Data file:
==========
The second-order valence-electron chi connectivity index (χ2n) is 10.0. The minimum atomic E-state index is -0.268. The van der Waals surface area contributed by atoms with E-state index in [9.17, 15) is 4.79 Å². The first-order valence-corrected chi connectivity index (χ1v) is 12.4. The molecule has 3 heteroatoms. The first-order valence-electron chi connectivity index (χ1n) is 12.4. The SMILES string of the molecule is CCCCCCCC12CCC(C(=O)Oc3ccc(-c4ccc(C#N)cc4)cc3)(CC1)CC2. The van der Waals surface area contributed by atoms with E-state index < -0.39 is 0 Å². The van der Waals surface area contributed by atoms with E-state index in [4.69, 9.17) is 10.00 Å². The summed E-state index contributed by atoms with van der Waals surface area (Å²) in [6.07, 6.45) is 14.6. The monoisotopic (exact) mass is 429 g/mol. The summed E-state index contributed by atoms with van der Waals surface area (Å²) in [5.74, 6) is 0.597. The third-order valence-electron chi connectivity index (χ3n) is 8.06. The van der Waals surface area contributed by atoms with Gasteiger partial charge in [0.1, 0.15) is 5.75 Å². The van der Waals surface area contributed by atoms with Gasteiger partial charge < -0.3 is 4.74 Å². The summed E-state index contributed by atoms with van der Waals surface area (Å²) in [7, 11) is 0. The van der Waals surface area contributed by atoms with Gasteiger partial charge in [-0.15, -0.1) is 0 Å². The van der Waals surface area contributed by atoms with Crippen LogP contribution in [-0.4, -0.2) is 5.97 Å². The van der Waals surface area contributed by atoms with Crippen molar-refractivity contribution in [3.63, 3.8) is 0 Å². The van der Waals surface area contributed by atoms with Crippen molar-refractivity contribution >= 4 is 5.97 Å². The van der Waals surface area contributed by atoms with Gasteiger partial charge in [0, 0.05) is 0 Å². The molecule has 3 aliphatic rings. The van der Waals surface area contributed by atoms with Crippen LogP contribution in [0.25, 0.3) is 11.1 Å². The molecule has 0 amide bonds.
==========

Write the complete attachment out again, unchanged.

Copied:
The second-order valence-electron chi connectivity index (χ2n) is 10.0. The minimum atomic E-state index is -0.268. The van der Waals surface area contributed by atoms with E-state index in [9.17, 15) is 4.79 Å². The first-order valence-corrected chi connectivity index (χ1v) is 12.4. The molecule has 3 heteroatoms. The first-order valence-electron chi connectivity index (χ1n) is 12.4. The SMILES string of the molecule is CCCCCCCC12CCC(C(=O)Oc3ccc(-c4ccc(C#N)cc4)cc3)(CC1)CC2. The van der Waals surface area contributed by atoms with E-state index < -0.39 is 0 Å². The van der Waals surface area contributed by atoms with E-state index in [4.69, 9.17) is 10.00 Å². The summed E-state index contributed by atoms with van der Waals surface area (Å²) in [6.07, 6.45) is 14.6. The monoisotopic (exact) mass is 429 g/mol. The summed E-state index contributed by atoms with van der Waals surface area (Å²) in [5.74, 6) is 0.597. The third-order valence-electron chi connectivity index (χ3n) is 8.06. The van der Waals surface area contributed by atoms with Gasteiger partial charge in [0.1, 0.15) is 5.75 Å². The van der Waals surface area contributed by atoms with Gasteiger partial charge < -0.3 is 4.74 Å². The summed E-state index contributed by atoms with van der Waals surface area (Å²) in [7, 11) is 0. The van der Waals surface area contributed by atoms with Gasteiger partial charge in [-0.15, -0.1) is 0 Å². The van der Waals surface area contributed by atoms with Crippen LogP contribution in [-0.4, -0.2) is 5.97 Å². The van der Waals surface area contributed by atoms with Crippen molar-refractivity contribution in [3.63, 3.8) is 0 Å². The van der Waals surface area contributed by atoms with Crippen molar-refractivity contribution >= 4 is 5.97 Å². The van der Waals surface area contributed by atoms with Gasteiger partial charge in [0, 0.05) is 0 Å². The molecule has 3 aliphatic rings. The van der Waals surface area contributed by atoms with Crippen LogP contribution in [0.25, 0.3) is 11.1 Å². The molecule has 0 amide bonds.